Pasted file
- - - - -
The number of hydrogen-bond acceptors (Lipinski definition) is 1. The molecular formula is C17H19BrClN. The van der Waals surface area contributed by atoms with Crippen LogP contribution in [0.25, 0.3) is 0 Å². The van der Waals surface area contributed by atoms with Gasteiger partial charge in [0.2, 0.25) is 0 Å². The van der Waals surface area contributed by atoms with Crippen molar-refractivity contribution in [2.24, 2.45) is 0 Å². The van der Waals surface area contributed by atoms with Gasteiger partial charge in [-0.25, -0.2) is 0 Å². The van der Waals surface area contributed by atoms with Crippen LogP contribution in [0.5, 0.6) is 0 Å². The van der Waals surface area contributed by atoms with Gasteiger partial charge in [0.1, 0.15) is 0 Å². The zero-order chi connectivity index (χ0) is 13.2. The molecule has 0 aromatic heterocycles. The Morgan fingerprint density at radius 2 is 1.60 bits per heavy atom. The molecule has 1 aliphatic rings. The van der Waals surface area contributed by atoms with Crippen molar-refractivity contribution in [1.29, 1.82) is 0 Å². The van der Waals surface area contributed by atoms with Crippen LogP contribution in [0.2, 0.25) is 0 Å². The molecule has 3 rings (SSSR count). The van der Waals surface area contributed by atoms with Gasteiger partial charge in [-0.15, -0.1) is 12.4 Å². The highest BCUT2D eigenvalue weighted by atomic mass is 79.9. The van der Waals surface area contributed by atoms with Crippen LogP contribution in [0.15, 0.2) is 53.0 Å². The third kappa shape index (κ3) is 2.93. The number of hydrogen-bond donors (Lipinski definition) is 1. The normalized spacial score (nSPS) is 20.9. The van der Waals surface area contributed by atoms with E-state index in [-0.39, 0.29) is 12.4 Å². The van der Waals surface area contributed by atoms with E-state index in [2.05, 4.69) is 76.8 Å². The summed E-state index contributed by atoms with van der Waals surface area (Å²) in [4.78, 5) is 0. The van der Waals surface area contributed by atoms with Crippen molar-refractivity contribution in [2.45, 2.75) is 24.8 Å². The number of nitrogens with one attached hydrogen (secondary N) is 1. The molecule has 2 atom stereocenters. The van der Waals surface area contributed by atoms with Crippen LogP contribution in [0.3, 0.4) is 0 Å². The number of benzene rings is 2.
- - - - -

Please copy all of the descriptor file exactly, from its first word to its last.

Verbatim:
The number of hydrogen-bond acceptors (Lipinski definition) is 1. The molecular formula is C17H19BrClN. The van der Waals surface area contributed by atoms with Crippen LogP contribution in [0.25, 0.3) is 0 Å². The van der Waals surface area contributed by atoms with Gasteiger partial charge in [0.2, 0.25) is 0 Å². The van der Waals surface area contributed by atoms with Crippen molar-refractivity contribution in [2.24, 2.45) is 0 Å². The van der Waals surface area contributed by atoms with Gasteiger partial charge in [-0.25, -0.2) is 0 Å². The van der Waals surface area contributed by atoms with Crippen LogP contribution in [0.5, 0.6) is 0 Å². The van der Waals surface area contributed by atoms with Gasteiger partial charge in [0.1, 0.15) is 0 Å². The zero-order chi connectivity index (χ0) is 13.2. The molecule has 0 aromatic heterocycles. The Morgan fingerprint density at radius 2 is 1.60 bits per heavy atom. The molecule has 1 aliphatic rings. The van der Waals surface area contributed by atoms with Crippen molar-refractivity contribution in [1.29, 1.82) is 0 Å². The van der Waals surface area contributed by atoms with Crippen LogP contribution in [0.2, 0.25) is 0 Å². The molecule has 3 rings (SSSR count). The van der Waals surface area contributed by atoms with Gasteiger partial charge in [-0.15, -0.1) is 12.4 Å². The highest BCUT2D eigenvalue weighted by atomic mass is 79.9. The van der Waals surface area contributed by atoms with Crippen LogP contribution in [0.15, 0.2) is 53.0 Å². The third kappa shape index (κ3) is 2.93. The number of hydrogen-bond donors (Lipinski definition) is 1. The normalized spacial score (nSPS) is 20.9. The van der Waals surface area contributed by atoms with E-state index in [-0.39, 0.29) is 12.4 Å². The van der Waals surface area contributed by atoms with E-state index in [2.05, 4.69) is 76.8 Å². The summed E-state index contributed by atoms with van der Waals surface area (Å²) in [4.78, 5) is 0. The van der Waals surface area contributed by atoms with Crippen molar-refractivity contribution in [2.45, 2.75) is 24.8 Å². The number of nitrogens with one attached hydrogen (secondary N) is 1. The molecule has 2 atom stereocenters. The van der Waals surface area contributed by atoms with Crippen LogP contribution in [0.3, 0.4) is 0 Å². The number of benzene rings is 2.